When I Hear'd the Learn'd Astronomer," p.227
"From Pent-up Aching Rivers," p.79
"When I Heard the Close of Day" p.105
"A Woman Waits for Me," p.87
"To a Common Prostitute," p.325

"I Sing the Body Electric," p.81
"Once I Pass'd Through..."p.94
"I am He That Aches With Love," p.93
What Think You I take My Pen...p.133

"When I Heard the Close of Day" p.105
"I Saw in Louisiana..."p.108
"There was a Child Went Forth," p.306

"When I peruse..." p.110
To a Stranger" p.109
"There was a Child Went Forth," p.306

"Kosmos," p.392
"What am I After All," p.392

The War
"The Wound Dresser," p. 259
"Vigil Strange I kept..." p.255
"A Sight in the Camp," p.257

Cavalry Crossing a Ford p.251
By the Bivouac's Fitful Flame, p. 253
When Lilacs Last Bloomed .. p.276
The Mystic Trumpeter, p.392
Over the Carnage p.265
Reconciliation, p.270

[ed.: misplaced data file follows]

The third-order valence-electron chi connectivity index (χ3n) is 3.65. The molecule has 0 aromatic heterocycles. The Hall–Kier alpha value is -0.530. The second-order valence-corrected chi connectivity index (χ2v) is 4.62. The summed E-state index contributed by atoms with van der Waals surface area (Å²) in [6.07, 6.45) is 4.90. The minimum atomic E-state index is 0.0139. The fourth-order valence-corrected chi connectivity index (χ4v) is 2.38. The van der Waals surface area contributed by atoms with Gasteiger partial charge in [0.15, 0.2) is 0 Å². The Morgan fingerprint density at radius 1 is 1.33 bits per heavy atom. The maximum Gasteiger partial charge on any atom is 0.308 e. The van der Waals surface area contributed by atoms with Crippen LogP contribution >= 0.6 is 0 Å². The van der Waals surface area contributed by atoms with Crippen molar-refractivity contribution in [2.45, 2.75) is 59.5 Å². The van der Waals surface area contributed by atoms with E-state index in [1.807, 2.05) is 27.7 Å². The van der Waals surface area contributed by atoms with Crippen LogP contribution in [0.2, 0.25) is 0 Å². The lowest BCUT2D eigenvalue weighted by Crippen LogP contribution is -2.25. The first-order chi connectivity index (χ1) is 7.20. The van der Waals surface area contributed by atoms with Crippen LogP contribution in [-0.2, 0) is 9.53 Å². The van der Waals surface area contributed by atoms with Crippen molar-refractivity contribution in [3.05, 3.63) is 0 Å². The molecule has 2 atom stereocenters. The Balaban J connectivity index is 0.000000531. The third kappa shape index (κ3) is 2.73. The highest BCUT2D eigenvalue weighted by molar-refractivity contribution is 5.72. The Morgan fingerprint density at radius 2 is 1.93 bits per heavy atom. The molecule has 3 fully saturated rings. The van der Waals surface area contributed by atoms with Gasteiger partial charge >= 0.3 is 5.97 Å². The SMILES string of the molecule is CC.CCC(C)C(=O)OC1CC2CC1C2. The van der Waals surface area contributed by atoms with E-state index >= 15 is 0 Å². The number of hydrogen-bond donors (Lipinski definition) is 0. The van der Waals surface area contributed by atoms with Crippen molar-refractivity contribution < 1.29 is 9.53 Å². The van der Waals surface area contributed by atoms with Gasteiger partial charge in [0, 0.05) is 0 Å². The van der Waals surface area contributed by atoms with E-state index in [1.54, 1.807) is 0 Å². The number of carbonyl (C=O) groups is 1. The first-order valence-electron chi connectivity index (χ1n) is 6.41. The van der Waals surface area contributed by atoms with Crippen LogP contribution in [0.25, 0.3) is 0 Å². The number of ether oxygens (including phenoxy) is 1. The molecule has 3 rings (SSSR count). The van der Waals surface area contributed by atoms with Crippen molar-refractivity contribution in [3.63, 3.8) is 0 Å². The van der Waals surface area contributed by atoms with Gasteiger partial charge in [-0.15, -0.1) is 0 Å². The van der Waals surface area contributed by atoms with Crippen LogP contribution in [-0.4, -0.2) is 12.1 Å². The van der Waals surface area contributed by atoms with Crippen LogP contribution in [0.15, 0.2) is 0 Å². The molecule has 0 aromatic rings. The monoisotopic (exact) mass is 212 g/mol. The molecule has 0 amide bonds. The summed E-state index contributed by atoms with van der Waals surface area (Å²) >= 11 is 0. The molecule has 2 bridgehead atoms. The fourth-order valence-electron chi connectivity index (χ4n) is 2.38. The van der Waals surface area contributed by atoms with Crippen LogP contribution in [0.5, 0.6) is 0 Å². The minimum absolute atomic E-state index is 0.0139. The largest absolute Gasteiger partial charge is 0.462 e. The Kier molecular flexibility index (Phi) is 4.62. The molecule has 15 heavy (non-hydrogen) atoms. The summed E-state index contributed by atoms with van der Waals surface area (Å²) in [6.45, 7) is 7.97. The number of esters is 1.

Death and Eternity (revisited)
The Sleepers, p.356
As I Ebbed with the Ocean of Life, p.212

"Out of the Cradle Endlessly Rocking," p.246
This Compost, p.309
"To Think of Time," p.364
"Whispers of Heavenly Death," p.370
"On the beach at Night Alone," p.218

Song of Myself p. 28
for Class discussion sections 1-6;7-8;9-10; 13-15;16-17; 18-26;27-28; 2-34; 38-40; 44-45;47-52

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All materials posted on these pages were created to support classroom activities in the teaching of Modern American Poetry this semester only. Copyright guidelines should be followed by any person using the works on these pages.